The snakes aren’t as bad as everyone says. You didn’t expect this:
I can tell from your expression. They’re nut-brown, the thickness of a pen.
I’ve taught them to sleep under my snapback when I go out.
Your shoulders say you’re trying hard to act casual, but don’t worry:
I haven’t been with that many girls myself.
It’s still all over Reddit, isn’t it, all of Poseidon’s hidden webcams,
a livestream that caught everything from the fangs to the screaming.
I heard he sold it to some website, sold the rights to 20th Century Fox.
The difference between crime and scandal: who leaks the story first.
If I ask, say you never saw it, say you aren’t on social media much.
Put your hands on mine, keep your voice low when you ask what remains.
Bite your lip. Awkward pause. “But it’s all in the past now, right?”
Dip a finger into your cappuccino foam, lick
the chocolate powder off. Pull me in for a kiss
at a traffic light and I almost believe it myself.
A yell. My name: twisted sour in some guy’s mouth. Across the road.
A backwards glance, a wink: we can feel as the wind in his throat freezes.
Take my hand as we keep walking, as people around him start to shout.
If you keep a straight face, I promise not to laugh too loud.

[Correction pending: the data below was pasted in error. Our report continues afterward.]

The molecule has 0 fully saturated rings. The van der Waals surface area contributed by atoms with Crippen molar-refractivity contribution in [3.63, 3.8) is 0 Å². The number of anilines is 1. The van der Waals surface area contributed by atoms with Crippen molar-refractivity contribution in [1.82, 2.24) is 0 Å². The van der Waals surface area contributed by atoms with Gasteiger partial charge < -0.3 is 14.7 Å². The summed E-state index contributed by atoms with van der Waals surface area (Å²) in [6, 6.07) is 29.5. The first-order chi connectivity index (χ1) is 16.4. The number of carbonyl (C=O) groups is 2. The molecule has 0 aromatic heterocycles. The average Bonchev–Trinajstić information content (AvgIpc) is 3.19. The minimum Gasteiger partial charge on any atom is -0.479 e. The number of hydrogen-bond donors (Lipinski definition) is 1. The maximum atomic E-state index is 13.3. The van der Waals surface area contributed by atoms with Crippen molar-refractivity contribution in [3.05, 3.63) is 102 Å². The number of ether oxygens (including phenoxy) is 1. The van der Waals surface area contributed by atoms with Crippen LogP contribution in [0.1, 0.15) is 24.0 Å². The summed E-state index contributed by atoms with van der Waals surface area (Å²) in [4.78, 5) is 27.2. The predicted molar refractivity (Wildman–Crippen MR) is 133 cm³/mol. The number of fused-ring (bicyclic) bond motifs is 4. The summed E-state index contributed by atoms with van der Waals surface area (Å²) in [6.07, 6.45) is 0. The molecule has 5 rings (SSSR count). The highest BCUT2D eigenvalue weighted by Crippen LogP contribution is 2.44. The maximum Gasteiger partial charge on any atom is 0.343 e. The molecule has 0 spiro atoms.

And you thought you were the one offering me protection?
When they ask about us, don’t tell them how I put your hand on my belly
you could feel the kicking. How you rolled your eyes smiling as I spoke of hooves,
of wings as we held hands on my single bed. History will call it half-god.
History will forget the sparks of two bodies coming together
under a half moon as they begin to speak in tongues, in knee,
in teeth in whimpers as you melt between my lips as you drip
I lap you up and when I find myself waking up to your wet mouth
on my shoulder I wonder where I learnt how to turn women into water.
Stephanie Chan is a queer poet who has won national poetry slams in the UK and Singapore. She has represented Singapore at the Indian Ocean Poetry Slam Championships and has represented the UK at the Poetry World Cup. Now based in Singapore, she founded and runs a poetry night called Spoke & Bird, and has been published in various local and international journals and anthologies, including QLRS, Suburban Review, Griffith Review.